A brief guide to executive privilege, and why it won’t save the Trump administration


When Attorney General Jeff Sessions appeared before the Senate Intelligence Committee on Tuesday, he pointedly refused to answer basically any questions about his conversations with President Trump.

Sessions insisted that because Trump enjoys “executive privilege” as to private communications and documents, he could not disclose any conversations he and the president might have had. “It would be premature for me to deny the president a full and intelligent choice about executive privilege,” he told Sen. Angus King (I-ME).

The attorney general’s intransigence clearly irritated committee members, especially Democrats, and their frustration has sound basis. While the president has a presumed right to privacy in his communications, the privileges enjoyed by Cabinet officials are much milder, and the Cabinet cannot invoke executive privilege on the president’s behalf. Furthermore, courts have been clear that even the president’s privileges are limited in scope, and specifically limited in ways that suggest the Trump administration has little basis to duck investigations from Congress and the special counsel’s office.

What executive privilege is

Executive privilege generally refers to the principle that the executive branch can sometimes ignore the legislature or judiciary’s subpoenas or other attempts to gain information from the White House, the president, his aides, and Cabinet agencies.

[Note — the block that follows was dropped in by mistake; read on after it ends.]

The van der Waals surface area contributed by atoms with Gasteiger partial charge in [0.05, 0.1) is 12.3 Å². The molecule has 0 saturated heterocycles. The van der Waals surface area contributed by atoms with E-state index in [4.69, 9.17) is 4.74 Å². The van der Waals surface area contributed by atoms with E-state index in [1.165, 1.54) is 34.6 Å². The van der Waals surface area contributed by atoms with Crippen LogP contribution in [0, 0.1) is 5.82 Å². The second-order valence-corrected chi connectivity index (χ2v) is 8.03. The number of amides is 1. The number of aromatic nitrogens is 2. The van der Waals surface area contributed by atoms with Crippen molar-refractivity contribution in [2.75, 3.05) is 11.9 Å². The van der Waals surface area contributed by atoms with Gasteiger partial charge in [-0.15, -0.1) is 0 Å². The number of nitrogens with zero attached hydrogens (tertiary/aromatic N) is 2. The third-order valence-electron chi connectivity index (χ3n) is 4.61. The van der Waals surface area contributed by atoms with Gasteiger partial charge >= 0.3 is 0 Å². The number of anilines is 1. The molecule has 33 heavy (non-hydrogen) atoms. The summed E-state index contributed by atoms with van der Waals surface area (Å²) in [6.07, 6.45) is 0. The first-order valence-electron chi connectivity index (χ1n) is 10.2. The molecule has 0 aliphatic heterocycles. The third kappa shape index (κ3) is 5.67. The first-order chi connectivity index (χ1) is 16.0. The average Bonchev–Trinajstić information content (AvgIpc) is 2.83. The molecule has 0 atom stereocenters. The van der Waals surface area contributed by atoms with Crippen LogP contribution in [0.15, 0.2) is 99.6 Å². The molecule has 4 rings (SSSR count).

Often it’s limited to the president alone. Sessions repeatedly insisted in the hearing that he was not invoking executive privilege; “I’m not able to invoke executive privilege. That’s the president’s prerogative,” he told Sen. Martin Heinrich (D-NM). Rather, he was refusing to answer in case the president himself wanted to invoke it later.

“Cabinet officials cannot claim executive privilege,” Mark Rozell, a professor at George Mason University and the author of Executive Privilege: Presidential Power, Secrecy, and Accountability, explained in an email. “That is a presidential power alone.”

Executive privilege is sometimes divided into two types, each with its own justification. …read more

Source:: Vox – All

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